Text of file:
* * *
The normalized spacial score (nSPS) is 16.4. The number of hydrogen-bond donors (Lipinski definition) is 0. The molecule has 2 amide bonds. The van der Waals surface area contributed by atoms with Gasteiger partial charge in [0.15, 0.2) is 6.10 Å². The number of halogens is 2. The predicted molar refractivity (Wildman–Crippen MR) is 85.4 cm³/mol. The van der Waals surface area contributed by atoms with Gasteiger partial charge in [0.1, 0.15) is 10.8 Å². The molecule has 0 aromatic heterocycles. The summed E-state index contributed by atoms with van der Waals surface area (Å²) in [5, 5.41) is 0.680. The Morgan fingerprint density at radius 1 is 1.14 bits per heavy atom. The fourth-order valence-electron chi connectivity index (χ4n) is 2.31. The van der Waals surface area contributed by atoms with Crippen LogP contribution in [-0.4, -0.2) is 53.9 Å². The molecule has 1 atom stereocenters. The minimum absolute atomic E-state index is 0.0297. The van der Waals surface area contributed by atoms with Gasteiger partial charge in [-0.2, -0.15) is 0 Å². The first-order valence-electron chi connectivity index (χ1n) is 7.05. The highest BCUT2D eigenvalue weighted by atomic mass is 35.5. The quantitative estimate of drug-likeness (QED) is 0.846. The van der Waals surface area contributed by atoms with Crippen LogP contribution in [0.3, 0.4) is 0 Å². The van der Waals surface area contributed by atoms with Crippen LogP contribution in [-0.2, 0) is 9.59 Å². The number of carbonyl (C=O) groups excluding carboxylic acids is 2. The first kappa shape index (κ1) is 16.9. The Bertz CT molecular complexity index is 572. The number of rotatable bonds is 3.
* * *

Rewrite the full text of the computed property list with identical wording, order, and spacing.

The normalized spacial score (nSPS) is 16.4. The number of hydrogen-bond donors (Lipinski definition) is 0. The molecule has 2 amide bonds. The van der Waals surface area contributed by atoms with Gasteiger partial charge in [0.15, 0.2) is 6.10 Å². The number of halogens is 2. The predicted molar refractivity (Wildman–Crippen MR) is 85.4 cm³/mol. The van der Waals surface area contributed by atoms with Gasteiger partial charge in [0.1, 0.15) is 10.8 Å². The molecule has 0 aromatic heterocycles. The summed E-state index contributed by atoms with van der Waals surface area (Å²) in [5, 5.41) is 0.680. The Morgan fingerprint density at radius 1 is 1.14 bits per heavy atom. The fourth-order valence-electron chi connectivity index (χ4n) is 2.31. The van der Waals surface area contributed by atoms with Crippen LogP contribution in [-0.4, -0.2) is 53.9 Å². The molecule has 1 atom stereocenters. The minimum absolute atomic E-state index is 0.0297. The van der Waals surface area contributed by atoms with Gasteiger partial charge in [-0.2, -0.15) is 0 Å². The first-order valence-electron chi connectivity index (χ1n) is 7.05. The highest BCUT2D eigenvalue weighted by atomic mass is 35.5. The quantitative estimate of drug-likeness (QED) is 0.846. The van der Waals surface area contributed by atoms with Crippen LogP contribution in [0.3, 0.4) is 0 Å². The van der Waals surface area contributed by atoms with Crippen LogP contribution in [-0.2, 0) is 9.59 Å². The number of carbonyl (C=O) groups excluding carboxylic acids is 2. The first kappa shape index (κ1) is 16.9. The Bertz CT molecular complexity index is 572. The number of rotatable bonds is 3.